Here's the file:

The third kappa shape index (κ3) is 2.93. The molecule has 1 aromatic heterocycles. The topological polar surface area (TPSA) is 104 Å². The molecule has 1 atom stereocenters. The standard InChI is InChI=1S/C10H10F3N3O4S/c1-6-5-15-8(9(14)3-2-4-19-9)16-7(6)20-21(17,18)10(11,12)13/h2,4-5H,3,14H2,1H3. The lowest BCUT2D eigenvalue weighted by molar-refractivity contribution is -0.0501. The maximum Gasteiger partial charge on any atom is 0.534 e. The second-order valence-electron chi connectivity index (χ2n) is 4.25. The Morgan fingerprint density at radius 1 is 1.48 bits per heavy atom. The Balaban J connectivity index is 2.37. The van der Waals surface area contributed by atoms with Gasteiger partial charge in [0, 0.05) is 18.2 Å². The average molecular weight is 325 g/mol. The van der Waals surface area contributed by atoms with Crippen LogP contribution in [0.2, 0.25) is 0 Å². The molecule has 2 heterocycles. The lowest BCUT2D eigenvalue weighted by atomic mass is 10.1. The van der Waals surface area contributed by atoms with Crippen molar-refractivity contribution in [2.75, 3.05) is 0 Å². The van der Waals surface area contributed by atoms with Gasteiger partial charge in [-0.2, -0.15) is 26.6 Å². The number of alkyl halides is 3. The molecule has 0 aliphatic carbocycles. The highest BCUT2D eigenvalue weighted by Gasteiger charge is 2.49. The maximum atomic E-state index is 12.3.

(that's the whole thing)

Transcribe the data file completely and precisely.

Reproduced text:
The third kappa shape index (κ3) is 2.93. The molecule has 1 aromatic heterocycles. The topological polar surface area (TPSA) is 104 Å². The molecule has 1 atom stereocenters. The standard InChI is InChI=1S/C10H10F3N3O4S/c1-6-5-15-8(9(14)3-2-4-19-9)16-7(6)20-21(17,18)10(11,12)13/h2,4-5H,3,14H2,1H3. The lowest BCUT2D eigenvalue weighted by molar-refractivity contribution is -0.0501. The maximum Gasteiger partial charge on any atom is 0.534 e. The second-order valence-electron chi connectivity index (χ2n) is 4.25. The Morgan fingerprint density at radius 1 is 1.48 bits per heavy atom. The Balaban J connectivity index is 2.37. The van der Waals surface area contributed by atoms with Gasteiger partial charge in [0, 0.05) is 18.2 Å². The average molecular weight is 325 g/mol. The van der Waals surface area contributed by atoms with Crippen LogP contribution in [0.2, 0.25) is 0 Å². The molecule has 2 heterocycles. The lowest BCUT2D eigenvalue weighted by atomic mass is 10.1. The van der Waals surface area contributed by atoms with Crippen molar-refractivity contribution in [2.75, 3.05) is 0 Å². The van der Waals surface area contributed by atoms with Gasteiger partial charge in [-0.2, -0.15) is 26.6 Å². The number of alkyl halides is 3. The molecule has 0 aliphatic carbocycles. The highest BCUT2D eigenvalue weighted by Gasteiger charge is 2.49. The maximum atomic E-state index is 12.3.